These data should make us concerned that the standard questions are not picking up the characteristics we think they are. However, one test is not enough to jettison the DHS-style questions, which have other benefits.

First, there is value in asking questions in multiple countries over many years. For one, it allows us to benchmark a study to the broader literature, and to do meta-analyses of studies using a common indicator. They are also easier and more convenient to add to surveys than developing new questions.

The hope is that a more general question can fit many contexts, whereas specific questions may be more context-dependent. “Who decides whether and what type of health insurance to purchase for the family?” might be relevant in the United States, but not many other countries. “If you had a headache, could you purchase medication?” might provide a useful diversity of responses in Bangladesh, but not in the US, where most women can purchase cheap over-the-counter drugs.

So when we ask a general question like “Who usually makes decisions about your healthcare”, respondents arguably will adjust it to be about whatever the relevant health decisions are in their context. The downside is that we usually don’t know exactly what kind of decision the woman is thinking about when she answers, and different women are likely thinking about different decisions. If we don’t know the decisions she’s thinking about, and whether they are important to her or not, is hard to judge whether any change we see in this general indicator is meaningful.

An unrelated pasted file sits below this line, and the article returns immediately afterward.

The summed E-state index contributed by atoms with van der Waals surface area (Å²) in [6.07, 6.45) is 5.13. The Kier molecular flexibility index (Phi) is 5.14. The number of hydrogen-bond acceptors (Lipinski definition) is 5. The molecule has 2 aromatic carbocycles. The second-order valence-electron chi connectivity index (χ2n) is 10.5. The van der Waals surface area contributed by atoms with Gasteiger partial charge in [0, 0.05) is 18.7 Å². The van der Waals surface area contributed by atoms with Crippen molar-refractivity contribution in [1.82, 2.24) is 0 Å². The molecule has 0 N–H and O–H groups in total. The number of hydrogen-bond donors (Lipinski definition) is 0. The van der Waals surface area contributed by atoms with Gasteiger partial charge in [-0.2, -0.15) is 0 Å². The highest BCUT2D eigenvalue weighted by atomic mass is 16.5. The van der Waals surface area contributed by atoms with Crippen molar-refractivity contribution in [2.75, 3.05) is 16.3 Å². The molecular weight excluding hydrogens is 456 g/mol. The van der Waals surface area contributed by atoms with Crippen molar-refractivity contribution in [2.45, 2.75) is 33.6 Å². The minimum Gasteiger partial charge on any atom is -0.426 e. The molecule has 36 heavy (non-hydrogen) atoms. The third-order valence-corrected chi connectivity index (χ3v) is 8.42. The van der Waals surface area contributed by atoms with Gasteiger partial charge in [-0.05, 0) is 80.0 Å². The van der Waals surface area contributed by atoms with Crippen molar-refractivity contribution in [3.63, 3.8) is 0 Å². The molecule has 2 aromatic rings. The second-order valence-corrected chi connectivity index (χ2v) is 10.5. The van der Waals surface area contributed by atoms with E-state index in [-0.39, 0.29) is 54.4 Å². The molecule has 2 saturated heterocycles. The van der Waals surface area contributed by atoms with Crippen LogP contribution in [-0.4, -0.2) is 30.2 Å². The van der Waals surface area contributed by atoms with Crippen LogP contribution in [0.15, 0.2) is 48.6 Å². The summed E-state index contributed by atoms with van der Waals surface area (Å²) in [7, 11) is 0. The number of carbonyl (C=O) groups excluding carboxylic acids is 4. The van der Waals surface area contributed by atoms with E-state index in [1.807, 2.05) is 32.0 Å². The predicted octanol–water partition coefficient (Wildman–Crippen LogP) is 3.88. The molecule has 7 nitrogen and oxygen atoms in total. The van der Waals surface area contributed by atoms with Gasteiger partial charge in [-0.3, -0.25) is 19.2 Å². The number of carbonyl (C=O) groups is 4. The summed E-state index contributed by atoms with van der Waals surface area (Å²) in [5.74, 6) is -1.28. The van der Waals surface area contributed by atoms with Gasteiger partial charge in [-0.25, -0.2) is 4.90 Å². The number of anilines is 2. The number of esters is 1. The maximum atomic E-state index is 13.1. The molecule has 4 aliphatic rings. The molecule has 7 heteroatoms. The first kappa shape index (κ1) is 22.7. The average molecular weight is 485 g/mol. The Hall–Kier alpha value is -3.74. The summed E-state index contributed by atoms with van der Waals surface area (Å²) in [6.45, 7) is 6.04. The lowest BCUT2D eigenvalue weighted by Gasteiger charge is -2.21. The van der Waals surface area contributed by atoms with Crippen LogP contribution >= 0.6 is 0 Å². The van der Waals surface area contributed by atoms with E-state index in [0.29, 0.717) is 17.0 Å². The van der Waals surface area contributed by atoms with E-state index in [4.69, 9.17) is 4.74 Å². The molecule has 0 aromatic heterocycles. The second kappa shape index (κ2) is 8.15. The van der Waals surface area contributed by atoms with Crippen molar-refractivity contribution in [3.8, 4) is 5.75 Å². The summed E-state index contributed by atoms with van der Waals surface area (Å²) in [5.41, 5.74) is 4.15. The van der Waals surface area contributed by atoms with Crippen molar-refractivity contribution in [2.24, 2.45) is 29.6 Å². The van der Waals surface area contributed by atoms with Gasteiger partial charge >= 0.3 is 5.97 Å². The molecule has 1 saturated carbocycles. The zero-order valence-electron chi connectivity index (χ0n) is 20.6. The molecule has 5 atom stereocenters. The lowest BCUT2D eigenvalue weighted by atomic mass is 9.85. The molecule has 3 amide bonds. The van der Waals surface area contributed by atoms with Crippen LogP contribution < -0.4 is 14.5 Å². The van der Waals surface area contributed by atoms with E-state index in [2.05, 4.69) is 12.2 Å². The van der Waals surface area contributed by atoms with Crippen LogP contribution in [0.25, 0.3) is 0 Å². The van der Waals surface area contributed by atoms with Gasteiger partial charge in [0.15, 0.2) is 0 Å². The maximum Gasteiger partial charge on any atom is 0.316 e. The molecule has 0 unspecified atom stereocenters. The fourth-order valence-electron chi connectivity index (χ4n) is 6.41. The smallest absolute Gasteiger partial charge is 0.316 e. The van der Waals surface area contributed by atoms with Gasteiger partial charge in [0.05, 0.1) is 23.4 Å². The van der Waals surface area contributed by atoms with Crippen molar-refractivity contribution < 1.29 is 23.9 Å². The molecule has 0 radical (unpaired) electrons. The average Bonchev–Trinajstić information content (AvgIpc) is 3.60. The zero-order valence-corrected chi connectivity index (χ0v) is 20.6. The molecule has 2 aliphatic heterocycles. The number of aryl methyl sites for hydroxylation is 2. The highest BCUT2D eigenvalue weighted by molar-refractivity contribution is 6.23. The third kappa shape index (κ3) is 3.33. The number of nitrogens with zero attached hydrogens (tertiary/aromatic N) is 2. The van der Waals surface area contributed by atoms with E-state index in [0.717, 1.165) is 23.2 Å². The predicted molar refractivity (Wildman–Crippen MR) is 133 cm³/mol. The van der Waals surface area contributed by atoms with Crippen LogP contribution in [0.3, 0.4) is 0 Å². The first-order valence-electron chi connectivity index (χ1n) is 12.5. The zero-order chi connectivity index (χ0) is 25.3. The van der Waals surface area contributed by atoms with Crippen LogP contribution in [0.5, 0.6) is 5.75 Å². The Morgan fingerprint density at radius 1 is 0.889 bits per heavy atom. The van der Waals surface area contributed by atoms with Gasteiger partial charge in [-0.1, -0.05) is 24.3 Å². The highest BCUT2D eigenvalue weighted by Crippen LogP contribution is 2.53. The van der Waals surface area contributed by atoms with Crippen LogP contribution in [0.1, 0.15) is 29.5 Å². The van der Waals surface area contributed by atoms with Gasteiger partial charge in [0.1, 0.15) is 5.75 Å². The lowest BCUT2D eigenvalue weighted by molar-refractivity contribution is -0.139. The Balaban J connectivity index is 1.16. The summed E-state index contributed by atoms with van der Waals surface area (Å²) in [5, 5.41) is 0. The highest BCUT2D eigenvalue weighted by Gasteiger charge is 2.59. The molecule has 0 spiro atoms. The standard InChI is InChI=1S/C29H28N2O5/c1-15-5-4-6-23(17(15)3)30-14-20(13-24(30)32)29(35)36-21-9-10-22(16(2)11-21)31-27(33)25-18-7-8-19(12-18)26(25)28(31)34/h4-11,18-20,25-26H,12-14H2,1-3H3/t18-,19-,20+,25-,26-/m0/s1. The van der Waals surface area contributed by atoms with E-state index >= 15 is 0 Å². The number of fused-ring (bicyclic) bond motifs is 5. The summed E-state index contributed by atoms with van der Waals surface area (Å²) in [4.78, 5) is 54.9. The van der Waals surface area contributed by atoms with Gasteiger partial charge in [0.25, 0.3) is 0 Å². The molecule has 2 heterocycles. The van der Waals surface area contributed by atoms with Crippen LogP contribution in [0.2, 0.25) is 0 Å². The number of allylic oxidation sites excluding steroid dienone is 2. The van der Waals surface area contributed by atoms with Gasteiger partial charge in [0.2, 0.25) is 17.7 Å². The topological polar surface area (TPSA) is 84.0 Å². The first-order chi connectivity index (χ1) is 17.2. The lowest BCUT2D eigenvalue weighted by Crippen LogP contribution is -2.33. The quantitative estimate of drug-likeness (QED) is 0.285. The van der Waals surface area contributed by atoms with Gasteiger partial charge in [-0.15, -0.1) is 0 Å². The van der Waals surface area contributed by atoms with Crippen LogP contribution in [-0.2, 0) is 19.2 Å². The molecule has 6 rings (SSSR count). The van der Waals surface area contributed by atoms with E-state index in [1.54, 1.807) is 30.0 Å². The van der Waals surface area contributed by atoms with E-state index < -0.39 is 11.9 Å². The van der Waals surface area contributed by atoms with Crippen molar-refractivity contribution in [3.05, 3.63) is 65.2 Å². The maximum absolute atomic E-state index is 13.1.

However, there have been cases when general questions led to more accurate responses than specific ones. For instance, de Mel, McKenzie, and Woodruff found that simply asking small-scale entrepreneurs what their profits were was more accurate than asking them to report detailed revenues and expenses. Women and men may similarly have a good-enough sense of decision-making at home so that even if there is measurement error, the standard decision-making questions may still pick up something that’s correlated with the underlying truth.

One indication that this could be the case comes from Markus Goldstein, head of the Africa Gender Innovation Lab at the World Bank, who shared an analysis comparing women and men’s responses to the DHS decision-making questions at our recent roundtable. It is now available in a working paper by him and co-authors Donald, Koolwal, Annan, and Falb. They find that women who reported having greater sole or joint-decision making power were also more likely to own land, work outside the home, earn more than their husbands, and not condone domestic violence—outcomes we typically think of as signs of empowerment.2

Yet even if responses to the standard household decision-making questions can be correlated with empowerment outcomes, it may not make sense to use them in impact evaluations without carefully working through whether they’re relevant to the program being tested or the context.